Guest Post – Losing My Religion by Shazia Hobbs


I’m delighted to see the excellent commentator on all matters Islamic and author of ‘The Goris Daughter’, Shazia Hobbs, getting exposure on high profile and respected sites like Robert Spencer’s Jihad Watch. In this piece, originally published on the Jihad Watch website, Ms Hobbs briefly tells the story of her life as the child of Pakistani father and non Muslim Scottish mother, her forced marriage and her fight to be herself and to criticise the ideology of Islam. This is a seriously moving piece and I would urge anyone not familiar with the work of Ms Hobbs to read this article by her.

Losing My Religion – By Shazia Hobbs


I grew up in Glasgow, Scotland, the daughter of a Pakistani Muslim immigrant father and a Scottish Catholic mother. My childhood home, for me, was not a happy one.

My father’s religion, Islam, allowed him to have more than one wife, and he chose to have two. Both his wives lived under the same roof with their combined children.

Two women from completely different backgrounds sharing a man is not going to make a happy home, no matter how hard they both try.

I always felt different, and was made to feel different. I was tainted; I had the “gori” gene in me. I was “less” than, I was the “other.”

My mother was the “gori” and I was the “gori’s daughter.” Gori means white woman, but is often used in a derogatory manner, and implies easy, loose and no morals. I grew up amongst blatant racism towards white people, racism no one even today wants to talk about.

I talk about it. I write about it. I tweet about it. I also talk and write and tweet about other harmful practices that occur within the Pakistani community and for that people attempt to intimidate me in the hopes that I will keep quiet.

I won’t keep quiet. Even though I live with a panic button installed in my home because of the constant threats to my life that I receive. How can I keep quiet? Knowing what I know and knowing how miserable life is for many Pakistanis, especially children and women.

I was forced into a marriage at the age of 18, married to a much older man with whom I had nothing in common. Married off because I was becoming too Westernised and bringing “shame” onto my family. And so to save the family “honour,” I was forced to marry a man I met for the first time on my wedding night. I stayed in the marriage for three years until I found the courage to walk out. Walking out meant losing my family, extended family and the Pakistani community I had been part of my entire life.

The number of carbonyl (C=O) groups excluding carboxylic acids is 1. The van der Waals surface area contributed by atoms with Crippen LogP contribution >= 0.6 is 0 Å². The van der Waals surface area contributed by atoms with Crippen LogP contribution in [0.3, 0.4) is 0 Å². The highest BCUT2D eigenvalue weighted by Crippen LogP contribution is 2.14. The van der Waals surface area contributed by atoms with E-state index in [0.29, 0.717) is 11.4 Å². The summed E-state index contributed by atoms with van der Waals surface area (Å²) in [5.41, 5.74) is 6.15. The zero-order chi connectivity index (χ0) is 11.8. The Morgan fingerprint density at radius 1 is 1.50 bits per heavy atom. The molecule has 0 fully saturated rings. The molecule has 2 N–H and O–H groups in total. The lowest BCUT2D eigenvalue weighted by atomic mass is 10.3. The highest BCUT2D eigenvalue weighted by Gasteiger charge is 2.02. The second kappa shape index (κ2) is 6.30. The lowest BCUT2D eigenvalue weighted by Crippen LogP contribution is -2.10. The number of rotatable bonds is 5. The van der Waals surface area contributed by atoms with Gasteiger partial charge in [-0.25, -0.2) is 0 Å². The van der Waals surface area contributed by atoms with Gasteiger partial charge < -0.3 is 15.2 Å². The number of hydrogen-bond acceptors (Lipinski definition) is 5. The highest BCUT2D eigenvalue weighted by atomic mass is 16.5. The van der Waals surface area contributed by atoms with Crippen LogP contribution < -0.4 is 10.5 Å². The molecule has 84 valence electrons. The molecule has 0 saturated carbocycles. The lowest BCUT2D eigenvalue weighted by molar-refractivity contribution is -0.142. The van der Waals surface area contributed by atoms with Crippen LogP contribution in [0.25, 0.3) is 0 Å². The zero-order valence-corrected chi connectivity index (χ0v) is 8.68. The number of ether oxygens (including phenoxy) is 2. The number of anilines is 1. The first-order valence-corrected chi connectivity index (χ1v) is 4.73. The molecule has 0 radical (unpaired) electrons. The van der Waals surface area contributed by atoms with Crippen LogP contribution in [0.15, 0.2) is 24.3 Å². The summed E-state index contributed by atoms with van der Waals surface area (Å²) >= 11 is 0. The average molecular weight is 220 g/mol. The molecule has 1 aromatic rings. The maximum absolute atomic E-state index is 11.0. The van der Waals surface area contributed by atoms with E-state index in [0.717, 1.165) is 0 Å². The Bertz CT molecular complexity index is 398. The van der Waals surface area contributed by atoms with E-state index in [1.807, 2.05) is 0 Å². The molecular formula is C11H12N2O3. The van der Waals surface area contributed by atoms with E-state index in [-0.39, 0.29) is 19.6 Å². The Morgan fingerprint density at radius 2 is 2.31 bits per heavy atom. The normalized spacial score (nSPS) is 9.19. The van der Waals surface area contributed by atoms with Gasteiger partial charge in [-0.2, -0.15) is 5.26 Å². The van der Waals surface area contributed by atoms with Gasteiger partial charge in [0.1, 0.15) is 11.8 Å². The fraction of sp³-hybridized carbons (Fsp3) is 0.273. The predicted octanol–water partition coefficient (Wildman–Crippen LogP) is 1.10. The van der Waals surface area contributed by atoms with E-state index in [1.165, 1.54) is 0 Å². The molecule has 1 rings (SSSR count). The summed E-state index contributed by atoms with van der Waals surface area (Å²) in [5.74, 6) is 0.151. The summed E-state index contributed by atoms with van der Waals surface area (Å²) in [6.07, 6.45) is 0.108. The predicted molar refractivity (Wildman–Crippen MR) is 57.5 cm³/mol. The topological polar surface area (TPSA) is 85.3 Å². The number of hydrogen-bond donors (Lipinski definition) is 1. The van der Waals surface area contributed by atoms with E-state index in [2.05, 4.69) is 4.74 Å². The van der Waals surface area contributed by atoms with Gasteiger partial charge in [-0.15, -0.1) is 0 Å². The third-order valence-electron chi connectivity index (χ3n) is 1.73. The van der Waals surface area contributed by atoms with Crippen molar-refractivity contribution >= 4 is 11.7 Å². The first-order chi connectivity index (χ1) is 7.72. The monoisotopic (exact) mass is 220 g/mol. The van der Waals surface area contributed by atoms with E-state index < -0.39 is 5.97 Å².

Being alone was a terrifying experience for me. All my life all I had ever been part of was the Pakistani community, and now I was being forced to live amongst the white Scottish people, the very people I was raised to believe hated me because I was brown, because my father was Pakistani, because I was a Muslim.

The reality of my life amongst white Scottish people, thankfully was not what I had been brainwashed to believe. White Scottish people accepted me and saw me as a Glaswegian, not the “Paki’s daughter.” I was accepted by the white side of my mother’s family and treated as an equal. Of course there were racists, people who let it be known I was not welcome because I had a “Paki” father, and there was also people who told me I was actually quite cool for a “Paki.”

It is because of the Pakistani connection in my life I live with a panic button. I write articles about Islam, child rape in the Pakistani community, the Muslim rape gangs. I am very passionate about raising awareness about female genital mutilation (FGM) and believe that parents who do this should be jailed.

Living in fear of being attacked by devout Pakistani men or women who would rather I keep quiet is something I have gotten used to. I had to, or I would have given up, and giving up is not something I can do. The fear is there every day.

How sad that wanting to protect children, wanting women to live happy and autonomous lives free from patriarchal restrictions should mean that I need to live in fear in modern-day Scotland. How very telling that talking about the Religion of Peace endangers people’s lives.

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